Tandem: Grada Kilomba and Mounira Al Solh
May 3 – Jun 22, 2019
Alexander and Bonin is pleased to announce the second iteration of Tandem, a project curated by Luiza Teixeira de Freitas. Tandem consists of a series of five exhibitions over the coming year that run parallel to the gallery program, each one a dialogue between two distinct artistic practices.
Grada Kilomba’s Illusion series retells archetypical Greek myths via traditional African oral storytelling, slowly transforming them into allegories for the post-colonial condition. Illusions Vol. II, Oedipus 2018 takes Oedipus as its point of departure. The eponymous protagonist, who married his mother and murdered his father, becomes a metaphor for the politics of violence and the force of destiny. Kilomba turns away from Freud and towards Fanon in her reading to ask the viewer whether it is possible to escape cycles of oppression and anti-blackness. The sparse set, composed of a few carved stools on a white background, further references the white cube as Kilomba uses Fanon to interrogate the space of the gallery itself. Much of Kilomba’s practice emerges from her academic work; the artist, who lives and works in Berlin, is a trained psychologist, has a PhD. in Philosophy and was a professor at Humboldt Universität Berlin. Kilomba has upcoming exhibitions at the Pinacoteca, São Paulo and at the Bildmuseet Umea in Sweden.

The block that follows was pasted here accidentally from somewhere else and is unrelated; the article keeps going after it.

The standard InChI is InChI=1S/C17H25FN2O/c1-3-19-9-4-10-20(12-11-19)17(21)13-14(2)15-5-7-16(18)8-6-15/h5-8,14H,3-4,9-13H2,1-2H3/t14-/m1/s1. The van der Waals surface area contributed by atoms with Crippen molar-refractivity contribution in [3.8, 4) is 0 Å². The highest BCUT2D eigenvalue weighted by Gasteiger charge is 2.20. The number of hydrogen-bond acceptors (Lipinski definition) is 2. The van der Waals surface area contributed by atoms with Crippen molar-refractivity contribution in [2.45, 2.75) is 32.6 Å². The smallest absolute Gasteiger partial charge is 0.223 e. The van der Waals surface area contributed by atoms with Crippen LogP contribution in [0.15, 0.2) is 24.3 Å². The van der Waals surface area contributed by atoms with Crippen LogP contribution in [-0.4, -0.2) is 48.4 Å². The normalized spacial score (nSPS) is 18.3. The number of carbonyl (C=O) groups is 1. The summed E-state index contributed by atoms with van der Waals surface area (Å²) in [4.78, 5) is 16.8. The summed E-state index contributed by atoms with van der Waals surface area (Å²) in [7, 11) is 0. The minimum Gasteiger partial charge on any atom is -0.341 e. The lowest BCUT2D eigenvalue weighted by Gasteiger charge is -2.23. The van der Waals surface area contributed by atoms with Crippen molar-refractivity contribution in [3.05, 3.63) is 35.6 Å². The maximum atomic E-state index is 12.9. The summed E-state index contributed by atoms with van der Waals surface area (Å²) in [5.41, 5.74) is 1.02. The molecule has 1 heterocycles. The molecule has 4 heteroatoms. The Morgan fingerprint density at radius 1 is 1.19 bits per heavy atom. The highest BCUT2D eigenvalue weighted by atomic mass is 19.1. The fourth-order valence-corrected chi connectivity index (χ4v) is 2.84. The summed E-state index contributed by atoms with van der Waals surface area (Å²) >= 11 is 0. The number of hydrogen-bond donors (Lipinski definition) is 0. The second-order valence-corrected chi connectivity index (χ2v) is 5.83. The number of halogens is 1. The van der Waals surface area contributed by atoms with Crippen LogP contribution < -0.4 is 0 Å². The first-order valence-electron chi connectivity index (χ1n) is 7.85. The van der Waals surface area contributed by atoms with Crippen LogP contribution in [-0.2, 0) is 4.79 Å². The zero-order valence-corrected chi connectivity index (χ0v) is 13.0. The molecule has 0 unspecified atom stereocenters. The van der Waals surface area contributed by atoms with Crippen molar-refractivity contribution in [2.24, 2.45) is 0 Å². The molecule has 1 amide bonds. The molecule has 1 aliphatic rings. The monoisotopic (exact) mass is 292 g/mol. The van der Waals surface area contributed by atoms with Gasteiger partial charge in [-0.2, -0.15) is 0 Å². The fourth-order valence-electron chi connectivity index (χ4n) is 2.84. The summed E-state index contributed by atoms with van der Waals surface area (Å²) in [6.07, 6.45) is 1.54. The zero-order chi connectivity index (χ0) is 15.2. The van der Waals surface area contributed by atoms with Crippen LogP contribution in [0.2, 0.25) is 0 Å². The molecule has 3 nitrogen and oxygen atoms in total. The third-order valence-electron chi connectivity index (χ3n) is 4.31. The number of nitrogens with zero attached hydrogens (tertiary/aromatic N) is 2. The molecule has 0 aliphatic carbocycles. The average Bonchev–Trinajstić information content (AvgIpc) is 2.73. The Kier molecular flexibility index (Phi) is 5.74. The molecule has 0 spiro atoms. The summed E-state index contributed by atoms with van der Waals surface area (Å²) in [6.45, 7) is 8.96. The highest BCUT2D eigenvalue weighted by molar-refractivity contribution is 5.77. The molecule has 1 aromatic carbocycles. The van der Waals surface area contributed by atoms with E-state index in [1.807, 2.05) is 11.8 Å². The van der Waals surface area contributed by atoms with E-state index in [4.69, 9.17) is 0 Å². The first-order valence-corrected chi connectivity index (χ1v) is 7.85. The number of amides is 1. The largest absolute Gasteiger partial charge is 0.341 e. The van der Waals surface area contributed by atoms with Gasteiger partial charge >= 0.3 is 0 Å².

Mounira Al Solh’s Raghaba 2014 divides the gallery in an act of domestic and linguistic partition. The double-sided patchwork of Lebanese drapes, of the type often used to provide shade or split up a room, is sewn on one side with the Arabic raghaba, meaning ‘(to) desire.’ On the reverse, these three letters are shuffled to spell ghabar, the Arabic noun for ‘dust’ or verb for ‘to vanish.’ This sense of vanishment is echoed in Rawane’s Song 2006, an early video of Al Solh’s from 2006. In the video, the camera traces the artist’s feet, clad in pointy red shoes, as she walks through her studio. A series of ambiguous meditations on what it means to be a Lebanese artist and how to (not) talk about the war play on screen during intermittent pauses. Also part of Al Solh’s presentation for Tandem are three paintings from her I Want To Be a Party series, which combine stories and semi-fictions from the artists’ family to explore a specific object that was sold in order to survive. Al Solh lives and works between Beirut and Amsterdam and recently had her first institutional exhibition in the United States at the Art Institute of Chicago.